Over the last decade, a growing number of cities and states have adopted “Ban-the-Box” laws, which call for removal of the criminal history check box from employment applications and delaying inquiries about an applicant’s criminal convictions until later in the hiring process. The purpose of the “Ban-the-Box” movement is to remove the stigma of those with criminal convictions who have difficulty finding employment after serving their criminal sentence.
Existing California law generally prohibits asking a job applicant or an employee about (a) an arrest that did not lead to a conviction; (b) participating in a diversion program; and (c) minor marijuana offenses that are more than two years old. While some cities like Los Angeles and San Francisco had adopted “ban-the-box” ordinances, there was no state-wide prohibition on asking about criminal convictions for private employees.
Summary of the New Law
AB 1008, effective on January 1, 2018, covers all California employers with 5+ employees and goes beyond simply banning questions about criminal history from job application forms. Employers are now barred from inquiring into or considering a job applicant’s conviction history until after a conditional offer of employment has been extended. Criminal history inquiries may not be included on application forms or during interviews.
Once a conditional offer of employment has been made, the employer may inquire about the candidates criminal history (or run a background check), so long as the inquiries are limited to current pending arrests and misdemeanor and felony convictions that occurred within the last seven years.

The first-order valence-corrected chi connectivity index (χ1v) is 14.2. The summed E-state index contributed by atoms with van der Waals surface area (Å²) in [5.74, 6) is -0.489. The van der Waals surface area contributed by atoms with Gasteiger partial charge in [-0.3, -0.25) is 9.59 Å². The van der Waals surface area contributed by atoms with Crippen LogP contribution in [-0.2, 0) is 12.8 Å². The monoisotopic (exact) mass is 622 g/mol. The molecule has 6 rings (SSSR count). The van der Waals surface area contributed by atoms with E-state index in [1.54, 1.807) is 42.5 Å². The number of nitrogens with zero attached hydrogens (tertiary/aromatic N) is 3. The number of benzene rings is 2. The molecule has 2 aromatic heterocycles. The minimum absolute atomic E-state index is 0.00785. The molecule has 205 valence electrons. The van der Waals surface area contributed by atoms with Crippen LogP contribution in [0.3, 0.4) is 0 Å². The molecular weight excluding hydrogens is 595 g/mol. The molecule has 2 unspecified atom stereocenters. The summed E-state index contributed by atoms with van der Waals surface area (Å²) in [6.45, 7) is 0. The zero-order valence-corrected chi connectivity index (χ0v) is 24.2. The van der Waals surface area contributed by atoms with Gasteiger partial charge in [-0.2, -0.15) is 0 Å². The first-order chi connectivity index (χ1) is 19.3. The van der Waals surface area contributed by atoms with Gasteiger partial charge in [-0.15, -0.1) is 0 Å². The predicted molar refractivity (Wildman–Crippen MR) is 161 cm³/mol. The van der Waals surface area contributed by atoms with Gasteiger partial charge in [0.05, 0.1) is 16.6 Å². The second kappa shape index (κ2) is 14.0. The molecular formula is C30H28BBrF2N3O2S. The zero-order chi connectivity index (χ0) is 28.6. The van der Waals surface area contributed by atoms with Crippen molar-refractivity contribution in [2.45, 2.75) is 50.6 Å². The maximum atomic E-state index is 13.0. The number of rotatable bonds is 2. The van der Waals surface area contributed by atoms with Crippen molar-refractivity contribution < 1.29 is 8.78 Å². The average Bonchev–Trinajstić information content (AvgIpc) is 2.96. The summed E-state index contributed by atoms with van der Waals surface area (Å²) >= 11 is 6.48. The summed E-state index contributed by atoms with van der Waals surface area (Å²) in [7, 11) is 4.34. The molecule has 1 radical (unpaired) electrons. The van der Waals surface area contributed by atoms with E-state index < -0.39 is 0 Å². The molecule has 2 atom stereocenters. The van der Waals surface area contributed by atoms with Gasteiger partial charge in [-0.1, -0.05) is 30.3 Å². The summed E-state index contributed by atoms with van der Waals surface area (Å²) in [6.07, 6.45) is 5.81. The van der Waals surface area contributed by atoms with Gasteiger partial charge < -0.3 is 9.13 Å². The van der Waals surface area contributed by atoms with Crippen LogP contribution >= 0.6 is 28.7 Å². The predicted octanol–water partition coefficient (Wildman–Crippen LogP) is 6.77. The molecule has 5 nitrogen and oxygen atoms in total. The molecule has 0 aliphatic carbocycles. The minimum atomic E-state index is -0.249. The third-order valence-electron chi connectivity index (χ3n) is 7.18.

If a criminal conviction gives a company concern about moving forward with the hire, AB 1008 now requires the employer to conduct an individualized assessment of whether the conviction has a “direct and adverse relationship with the specific duties of the job” that would justify revoking the job offer. In conducting this assessment, the employer must consider the nature and gravity of past offenses, how long ago the offenses were committed or sentences were completed, and the nature of the position sought.
If, after conducting this individualized assessment, the company decides to rescind the job offer, it must provide the applicant with (1) written notice of its decision along with the applicant’s right to respond to the written notice before the employer’s decision becomes final, (2) the specific criminal history that the employer took issue with, and (3) a copy of any criminal history obtained regarding the applicant. The employer must wait at least five days from the date of the notice before actually rescinding the job offer. If the applicant disputes the criminal history during the preliminary five-day period, they must be provided an additional five days to respond. Such response may include the submission of evidence challenging the accuracy of the conviction history or evidence of rehabilitation or mitigating circumstances.
Finally, if after reviewing an applicant’s response to the adverse action notice, the employer maintains its decision to deny employment, it must issue another written notice advising the applicant that their job offer has been rescinded and advising them of their right to file a complaint with the Department of Fair Employment and Housing.
California Employers Should…
…review employment application forms, job postings and recruiting procedures to eliminate any questions regarding an applicant’s criminal history.
…review recruiting practices to ensure that any background check or questions about criminal history are delayed until after a conditional offer is extended.
…work with external counsel to establish protocols for conducting individualized assessments and notifying applicants of adverse action, including drafting the required adverse action notices.